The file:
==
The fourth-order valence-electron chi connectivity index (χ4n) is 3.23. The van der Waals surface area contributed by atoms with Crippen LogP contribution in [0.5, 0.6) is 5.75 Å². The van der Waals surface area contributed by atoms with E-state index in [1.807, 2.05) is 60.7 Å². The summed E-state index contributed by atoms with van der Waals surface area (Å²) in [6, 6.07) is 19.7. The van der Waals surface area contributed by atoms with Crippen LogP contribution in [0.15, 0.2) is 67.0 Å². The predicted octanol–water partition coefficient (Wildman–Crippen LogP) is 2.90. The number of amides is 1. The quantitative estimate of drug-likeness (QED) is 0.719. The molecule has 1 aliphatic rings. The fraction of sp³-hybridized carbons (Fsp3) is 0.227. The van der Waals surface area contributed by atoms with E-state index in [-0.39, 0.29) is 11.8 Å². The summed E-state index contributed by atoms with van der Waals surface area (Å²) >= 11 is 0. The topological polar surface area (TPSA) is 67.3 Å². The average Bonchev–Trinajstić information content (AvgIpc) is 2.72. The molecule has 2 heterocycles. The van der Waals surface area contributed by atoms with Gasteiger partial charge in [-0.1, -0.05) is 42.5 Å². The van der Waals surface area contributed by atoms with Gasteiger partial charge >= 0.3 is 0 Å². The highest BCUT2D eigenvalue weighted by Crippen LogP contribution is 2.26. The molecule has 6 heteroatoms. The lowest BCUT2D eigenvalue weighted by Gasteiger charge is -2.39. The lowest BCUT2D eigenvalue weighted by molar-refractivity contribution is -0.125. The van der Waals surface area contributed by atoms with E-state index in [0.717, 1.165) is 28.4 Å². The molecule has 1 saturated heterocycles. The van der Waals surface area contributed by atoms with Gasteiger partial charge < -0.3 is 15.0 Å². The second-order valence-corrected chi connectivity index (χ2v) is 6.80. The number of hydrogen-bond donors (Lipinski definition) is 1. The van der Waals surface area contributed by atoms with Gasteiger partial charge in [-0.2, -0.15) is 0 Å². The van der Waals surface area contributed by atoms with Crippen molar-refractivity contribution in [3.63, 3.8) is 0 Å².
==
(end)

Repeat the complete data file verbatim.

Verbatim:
The fourth-order valence-electron chi connectivity index (χ4n) is 3.23. The van der Waals surface area contributed by atoms with Crippen LogP contribution in [0.5, 0.6) is 5.75 Å². The van der Waals surface area contributed by atoms with E-state index in [1.807, 2.05) is 60.7 Å². The summed E-state index contributed by atoms with van der Waals surface area (Å²) in [6, 6.07) is 19.7. The van der Waals surface area contributed by atoms with Crippen LogP contribution in [0.15, 0.2) is 67.0 Å². The predicted octanol–water partition coefficient (Wildman–Crippen LogP) is 2.90. The number of amides is 1. The quantitative estimate of drug-likeness (QED) is 0.719. The molecule has 1 aliphatic rings. The fraction of sp³-hybridized carbons (Fsp3) is 0.227. The van der Waals surface area contributed by atoms with E-state index in [-0.39, 0.29) is 11.8 Å². The summed E-state index contributed by atoms with van der Waals surface area (Å²) >= 11 is 0. The topological polar surface area (TPSA) is 67.3 Å². The average Bonchev–Trinajstić information content (AvgIpc) is 2.72. The molecule has 2 heterocycles. The van der Waals surface area contributed by atoms with Gasteiger partial charge in [-0.1, -0.05) is 42.5 Å². The van der Waals surface area contributed by atoms with Gasteiger partial charge >= 0.3 is 0 Å². The highest BCUT2D eigenvalue weighted by Crippen LogP contribution is 2.26. The molecule has 6 heteroatoms. The lowest BCUT2D eigenvalue weighted by Gasteiger charge is -2.39. The lowest BCUT2D eigenvalue weighted by molar-refractivity contribution is -0.125. The van der Waals surface area contributed by atoms with E-state index in [0.717, 1.165) is 28.4 Å². The molecule has 1 saturated heterocycles. The van der Waals surface area contributed by atoms with Gasteiger partial charge < -0.3 is 15.0 Å². The second-order valence-corrected chi connectivity index (χ2v) is 6.80. The number of hydrogen-bond donors (Lipinski definition) is 1. The van der Waals surface area contributed by atoms with Gasteiger partial charge in [-0.2, -0.15) is 0 Å². The van der Waals surface area contributed by atoms with Crippen molar-refractivity contribution in [3.63, 3.8) is 0 Å².